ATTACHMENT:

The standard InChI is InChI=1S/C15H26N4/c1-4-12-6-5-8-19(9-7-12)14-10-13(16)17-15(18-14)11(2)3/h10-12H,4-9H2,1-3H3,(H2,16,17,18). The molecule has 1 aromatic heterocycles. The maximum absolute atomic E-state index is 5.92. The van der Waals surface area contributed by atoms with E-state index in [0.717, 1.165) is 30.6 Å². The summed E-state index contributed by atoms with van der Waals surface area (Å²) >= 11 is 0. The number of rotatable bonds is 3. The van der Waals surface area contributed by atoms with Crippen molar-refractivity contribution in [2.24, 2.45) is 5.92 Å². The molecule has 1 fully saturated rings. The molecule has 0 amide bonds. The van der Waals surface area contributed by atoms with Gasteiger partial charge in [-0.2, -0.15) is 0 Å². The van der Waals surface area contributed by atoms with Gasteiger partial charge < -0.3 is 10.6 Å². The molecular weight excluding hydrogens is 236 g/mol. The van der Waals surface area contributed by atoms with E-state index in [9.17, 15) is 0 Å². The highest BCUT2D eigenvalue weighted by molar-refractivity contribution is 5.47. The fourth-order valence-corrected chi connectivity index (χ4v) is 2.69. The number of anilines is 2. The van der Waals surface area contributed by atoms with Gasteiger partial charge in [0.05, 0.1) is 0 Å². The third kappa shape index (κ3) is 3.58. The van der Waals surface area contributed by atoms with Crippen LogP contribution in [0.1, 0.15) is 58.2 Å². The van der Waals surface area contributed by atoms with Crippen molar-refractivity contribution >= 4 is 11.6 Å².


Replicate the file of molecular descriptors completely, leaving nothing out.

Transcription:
The standard InChI is InChI=1S/C15H26N4/c1-4-12-6-5-8-19(9-7-12)14-10-13(16)17-15(18-14)11(2)3/h10-12H,4-9H2,1-3H3,(H2,16,17,18). The molecule has 1 aromatic heterocycles. The maximum absolute atomic E-state index is 5.92. The van der Waals surface area contributed by atoms with E-state index in [0.717, 1.165) is 30.6 Å². The summed E-state index contributed by atoms with van der Waals surface area (Å²) >= 11 is 0. The number of rotatable bonds is 3. The van der Waals surface area contributed by atoms with Crippen molar-refractivity contribution in [2.24, 2.45) is 5.92 Å². The molecule has 1 fully saturated rings. The molecule has 0 amide bonds. The van der Waals surface area contributed by atoms with Gasteiger partial charge in [-0.2, -0.15) is 0 Å². The van der Waals surface area contributed by atoms with Gasteiger partial charge < -0.3 is 10.6 Å². The molecular weight excluding hydrogens is 236 g/mol. The van der Waals surface area contributed by atoms with E-state index in [9.17, 15) is 0 Å². The highest BCUT2D eigenvalue weighted by molar-refractivity contribution is 5.47. The fourth-order valence-corrected chi connectivity index (χ4v) is 2.69. The number of anilines is 2. The van der Waals surface area contributed by atoms with Gasteiger partial charge in [0.05, 0.1) is 0 Å². The third kappa shape index (κ3) is 3.58. The van der Waals surface area contributed by atoms with Crippen LogP contribution in [0.1, 0.15) is 58.2 Å². The van der Waals surface area contributed by atoms with Crippen molar-refractivity contribution >= 4 is 11.6 Å².